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  5. "Mr. John is American."

"Mr. John is American."


June 9, 2017



Two questions here:

1- I missed the "wa" particle; is it really necessary? I thought that in Japanese you could avoid pointing things if it was understood by the context (and I think here it is).

2- Shouldn't "amerikajin" carry any particle? Or is it because the verb "desu" doesn't need because it is not actually a verb?


  1. Yes, the "wa" particle is absolutely necessary.

  2. "amerikajin" does not need particle, because it is a complement. "desu" is a verb.


Wa is the subject particle, it is essential


The symbol that comes up in my screen between John and America is the hiragana for HA, not WA


The character は is often pronounced "wa" so it essentially has both pronounciations.


は is pronounced wa when its a particle


I missed です at the end, and got a success anyway. Is that partirle only for politeness, or can it be missed? How does it sounds if we remove it (too rude)?


Yeah, the politeness of the sentence will be reduced, but that's it


By how much? Is it like not calling someone Mr. or Ms. or is it more like saying "I ain't too 'fraid of y'all" in a business meeting?


"desu" and "-masu" verb forms are generally used with people you don't know well or someone who is in any sense your senior. So I guess the equivalent in English would be calling your teacher or boss by their first name (when they haven't expressed it to be okay) and speaking too casually in a formal setting. Keep in mind though that the rules are more bent for foreigners. I've often been told and heard that they don't really care when foreigners make mistakes about using honourifics because they are doing their best (and even Japanese make mistakes when using the more difficult honourific forms).


Same here i miss wa. What wa use for? It doesn't mean anything


it says that it indicates the topic so I think it's like "Mr. John, who is the subject, is american."


Yeah but isn't that already implied?? In other examples it isn't nescaserry it's so confusing to me:(


in certain contexts the subject can be inferred, so you don't need to say the subject (and therefore don't need to identify the subject with 'wa'), but if you do say the subject you must identify it with wa. John Amerikajin desu is definitely wrong in all cases.


Yeah i thought that at first, that it wasn't in the other examples on duolingo, but i think the difference is they were talking about yourself "MY name is maria" "I am John, I am American", whereas here you are talking about someone else. Super confusing to give you the same two names over and over, both as a hypothetical name for yourself and again for hypothetical other people, if you ask me.


What is the purpose of 人 at the end of country names - is this like how on English one adds "an" or "ese" to indicate nationality over country name?


I put the exact translation shown as correct (ジョンさんはアメリカ人です) , but it counted it wrong saying that the translation was actually ジョンさんはアメリカじんだ。What happened? did I do something wrong?


「ジョン氏はアメリカ人です」 should be accepted.


While technically correct, nobody would ever say that in Japanese. At least not spoken. It’s not a natural sounding sentence.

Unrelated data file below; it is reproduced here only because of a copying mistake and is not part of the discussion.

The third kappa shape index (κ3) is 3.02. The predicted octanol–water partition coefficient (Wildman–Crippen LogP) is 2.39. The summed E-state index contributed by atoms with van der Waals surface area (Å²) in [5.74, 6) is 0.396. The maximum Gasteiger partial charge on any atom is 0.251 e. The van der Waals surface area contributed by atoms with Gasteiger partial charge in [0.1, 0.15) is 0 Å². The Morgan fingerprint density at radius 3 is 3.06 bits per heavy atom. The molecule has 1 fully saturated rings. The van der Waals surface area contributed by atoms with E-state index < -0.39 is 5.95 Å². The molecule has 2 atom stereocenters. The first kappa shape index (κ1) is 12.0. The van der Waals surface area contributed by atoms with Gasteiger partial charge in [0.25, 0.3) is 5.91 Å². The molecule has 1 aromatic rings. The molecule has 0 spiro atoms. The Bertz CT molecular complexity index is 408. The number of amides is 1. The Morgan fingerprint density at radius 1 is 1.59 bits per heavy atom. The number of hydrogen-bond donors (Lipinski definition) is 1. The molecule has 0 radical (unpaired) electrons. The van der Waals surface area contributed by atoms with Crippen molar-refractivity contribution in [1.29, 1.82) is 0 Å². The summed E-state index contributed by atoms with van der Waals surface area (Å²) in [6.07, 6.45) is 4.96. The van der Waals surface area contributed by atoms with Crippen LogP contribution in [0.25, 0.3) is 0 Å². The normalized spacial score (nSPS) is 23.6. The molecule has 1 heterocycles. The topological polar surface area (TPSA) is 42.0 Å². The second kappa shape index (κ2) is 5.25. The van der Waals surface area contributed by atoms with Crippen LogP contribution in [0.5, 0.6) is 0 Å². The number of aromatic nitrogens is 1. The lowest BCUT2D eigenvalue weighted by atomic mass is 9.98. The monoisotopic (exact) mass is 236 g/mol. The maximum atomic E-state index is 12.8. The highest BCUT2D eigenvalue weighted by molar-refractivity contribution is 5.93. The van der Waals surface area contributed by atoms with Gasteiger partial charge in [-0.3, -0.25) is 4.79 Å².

My answer matched the correct one, but was still counted wrong. Why you gotta do me like that Duolingo.


This one is so hard! I can't make it ;(


Would a japanese person normally use katakana to write "John"?


Yes katakana is used for foreign words which not in the Japanese vocabulary


Should wa be written with the character of 'wa' or of 'ha'


The は character seems to be pronounced as either "ha" or "hwa"depending on the context. When it's in the middle of a sentence, it sounds just like "wa".


The Japanese might say Mr. John, but a native English speaker would never say Mr. John, unless that was his last name. So the English is wrong here...

[deactivated user]

    How 'bout accepting 米人 and 米国人 for "american person" ? It is technically correct I think, that's how I learnt it and I've been checking it in a japanese dictionnary. If someone could confirm/tell me I'm wrong, I think the meaning of 米国人 hits closer to the U.S. than アメリカ人.


    So, you're right (congrats!), but there's another point to be aware of. It's only used in writing. What's more is that it's only for being formal or honorific. You'd never say 「私は米国人(べいこくじん)です」. I just asked my Japanese roommate and he said that it'd be super strange to here someone say that, but he uses that for writing formal documents or when being super polite about a high-superior's country...


    When do we use さん because im a little confused on when to use it


    Its used for politeness

    So when you dont really know the person or when speaking to soneone with a higher status


    It's the quivlent to formal names in English. E.g. Mr. John


    "Mr. John' is incorrect English.


    That's because there is no other way to translate さん to English with just a name.


    not if your teacher's surname is John.


    It's difficult to check all words


    Whar does せんは actually mean?


    Why is introduction so hard???!!


    First time i tapped this. I wish i was alerted to this applucation sooner :)


    This one is hard I keep forgetting the particles


    リ... It says that this character is wrong yet its in the word Amerika and i cant change it??? Why???


    I always forget the は every time. I just end up putting it where it doesnt belong or just skipping it entirely. When am i suppose to us it! Lol



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